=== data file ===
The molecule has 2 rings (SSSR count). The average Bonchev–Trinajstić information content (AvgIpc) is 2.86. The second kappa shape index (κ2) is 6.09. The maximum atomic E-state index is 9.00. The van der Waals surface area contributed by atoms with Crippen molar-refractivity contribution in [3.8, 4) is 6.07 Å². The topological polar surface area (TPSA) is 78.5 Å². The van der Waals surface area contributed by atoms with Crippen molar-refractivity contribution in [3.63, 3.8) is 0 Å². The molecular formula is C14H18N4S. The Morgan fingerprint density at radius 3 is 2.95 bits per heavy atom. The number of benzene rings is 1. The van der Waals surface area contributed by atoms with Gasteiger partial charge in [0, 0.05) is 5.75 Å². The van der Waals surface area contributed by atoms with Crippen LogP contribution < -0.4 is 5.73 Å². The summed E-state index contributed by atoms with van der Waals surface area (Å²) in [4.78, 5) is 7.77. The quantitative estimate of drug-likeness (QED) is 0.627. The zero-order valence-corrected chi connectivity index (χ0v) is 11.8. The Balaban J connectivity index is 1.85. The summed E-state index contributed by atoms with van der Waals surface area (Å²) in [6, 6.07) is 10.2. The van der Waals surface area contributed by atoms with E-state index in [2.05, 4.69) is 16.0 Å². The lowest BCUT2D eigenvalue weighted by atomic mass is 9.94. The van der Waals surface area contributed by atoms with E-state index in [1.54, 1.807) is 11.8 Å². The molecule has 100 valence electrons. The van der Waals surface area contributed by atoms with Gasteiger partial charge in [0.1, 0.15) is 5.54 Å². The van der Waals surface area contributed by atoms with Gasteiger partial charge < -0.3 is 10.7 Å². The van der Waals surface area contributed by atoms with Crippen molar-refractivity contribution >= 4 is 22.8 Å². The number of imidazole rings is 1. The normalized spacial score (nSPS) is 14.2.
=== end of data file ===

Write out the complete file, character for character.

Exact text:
The molecule has 2 rings (SSSR count). The average Bonchev–Trinajstić information content (AvgIpc) is 2.86. The second kappa shape index (κ2) is 6.09. The maximum atomic E-state index is 9.00. The van der Waals surface area contributed by atoms with Crippen molar-refractivity contribution in [3.8, 4) is 6.07 Å². The topological polar surface area (TPSA) is 78.5 Å². The van der Waals surface area contributed by atoms with Crippen molar-refractivity contribution in [3.63, 3.8) is 0 Å². The molecular formula is C14H18N4S. The Morgan fingerprint density at radius 3 is 2.95 bits per heavy atom. The number of benzene rings is 1. The van der Waals surface area contributed by atoms with Gasteiger partial charge in [0, 0.05) is 5.75 Å². The van der Waals surface area contributed by atoms with Crippen LogP contribution < -0.4 is 5.73 Å². The summed E-state index contributed by atoms with van der Waals surface area (Å²) in [4.78, 5) is 7.77. The quantitative estimate of drug-likeness (QED) is 0.627. The zero-order valence-corrected chi connectivity index (χ0v) is 11.8. The Balaban J connectivity index is 1.85. The summed E-state index contributed by atoms with van der Waals surface area (Å²) in [6, 6.07) is 10.2. The van der Waals surface area contributed by atoms with E-state index in [2.05, 4.69) is 16.0 Å². The lowest BCUT2D eigenvalue weighted by atomic mass is 9.94. The van der Waals surface area contributed by atoms with E-state index in [1.54, 1.807) is 11.8 Å². The molecule has 100 valence electrons. The van der Waals surface area contributed by atoms with Gasteiger partial charge in [0.1, 0.15) is 5.54 Å². The van der Waals surface area contributed by atoms with Gasteiger partial charge < -0.3 is 10.7 Å². The van der Waals surface area contributed by atoms with Crippen molar-refractivity contribution >= 4 is 22.8 Å². The number of imidazole rings is 1. The normalized spacial score (nSPS) is 14.2.